Once you’re back on schedule, happy writing!

For Love of Family

It’s my birthday this weekend.  I’ve been in the hospital twice in the last few years–once when I fell off my rocking chair and broke my leg.  (Never use a rocking chair as a stepladder).  And once, in early April, to have my gall bladder out.  My two daughters and two grandsons have suddently decided I’m mortal, even though my younger grandson–when I was on pain meds right after I broke my leg–came in the emergency room, shaking his finger at me and told me that I’m not allowed to die.  I’m pretty sure I can’t make a promise like that, but I’d like to put it off for quite a while yet.  But just in case, everyone decided this was the year that we should celebrate my birthday properly.

My older daughter and grandson live in Indianapolis, and they’re driving up to stay with us for the weekend.  Tyler’s bringing his serious girlfriend.  She’s a sweetie–a real keeper.  My younger daughter is flying up from Florida.  Her husband can’t make it–he’s buried at work.  And my younger grandson wanted to come, but he’s a marine and couldn’t get leave time.  My HH’s (handsome hubby) brother came from Oakland last week for his high school reunion and is staying to celebrate with us this weekend, too.  We’re going to have a house full.  Air mattresses are coming out.  But we’re all looking forward to it.

My daughters and I always said if we got together, we wanted to spend the day in the kitchen and  make bouillabaisse, so this is the year we’re going to do it.  On Sunday, we’re going the manly meat route, and we’re filling the smoker with a brisket, two whole chickens, and three slabs of ribs.  Then we’re inviting my sisters and cousin over, so we’ll add in all the sides–potatoes au gratin, succotash, apple crisp or slab apple pie (haven’t decided yet), and salads.  Then on Monday, everyone has to fly home.  But it will be one heck of a birthday!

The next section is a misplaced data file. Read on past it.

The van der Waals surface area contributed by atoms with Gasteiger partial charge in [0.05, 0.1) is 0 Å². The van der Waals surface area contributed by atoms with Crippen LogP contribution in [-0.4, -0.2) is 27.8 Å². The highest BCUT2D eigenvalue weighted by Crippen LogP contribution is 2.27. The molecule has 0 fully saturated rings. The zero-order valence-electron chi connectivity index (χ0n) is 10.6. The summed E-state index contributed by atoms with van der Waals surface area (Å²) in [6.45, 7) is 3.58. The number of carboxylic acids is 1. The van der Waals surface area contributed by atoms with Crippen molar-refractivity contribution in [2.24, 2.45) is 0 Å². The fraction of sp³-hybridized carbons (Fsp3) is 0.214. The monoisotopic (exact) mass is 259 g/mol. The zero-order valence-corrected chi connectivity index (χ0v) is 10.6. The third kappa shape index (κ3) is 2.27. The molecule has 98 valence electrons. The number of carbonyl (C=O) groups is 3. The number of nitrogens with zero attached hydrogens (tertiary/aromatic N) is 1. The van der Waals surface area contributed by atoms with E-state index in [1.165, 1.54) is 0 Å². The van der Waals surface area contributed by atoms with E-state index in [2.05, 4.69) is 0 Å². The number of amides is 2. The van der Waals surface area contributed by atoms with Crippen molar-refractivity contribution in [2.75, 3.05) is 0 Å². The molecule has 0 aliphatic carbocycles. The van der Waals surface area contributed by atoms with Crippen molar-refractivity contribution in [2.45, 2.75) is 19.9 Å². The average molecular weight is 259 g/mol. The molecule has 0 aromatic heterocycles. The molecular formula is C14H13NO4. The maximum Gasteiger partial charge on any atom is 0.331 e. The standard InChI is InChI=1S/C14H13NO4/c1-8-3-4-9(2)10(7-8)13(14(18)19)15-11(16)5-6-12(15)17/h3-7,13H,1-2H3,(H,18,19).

In my new mystery series, I wanted Jazzi to have a family like mine.  We might squabble here and there, but we all like each other.  So, I have her hosting her family every week for their Sunday meal.  She cooks lots of food, and they sit around her table and catch up with each other and gab about whatever’s happening in their lives.  Of course, since it’s a mystery, they often talk about clues and suspects.

I know plenty of people who aren’t as lucky as I am, who don’t get along with their family and try to stay away from them.  I wanted to show that with Jazzi’s romantic interest, Ansel.  His family owns a dairy farm in Wisconsin, and they kicked him out the day after he graduated from high school so that the two older sons would make enough money to stay home and help milk the cows.  Ansel has no use for his family and would be happy to put them behind him.  But you know how family is.  Blood is thicker than water, whether you claim your kin or not.

Anyway, I won’t be getting any writing done for a few days–starting when I finish this post.  I’m writing it today and scheduling it for Saturday, so that I’m not even tempted to lose myself in front of my computer for an hour or two.  Hope whatever you’re working on is percolating away, and happy writing!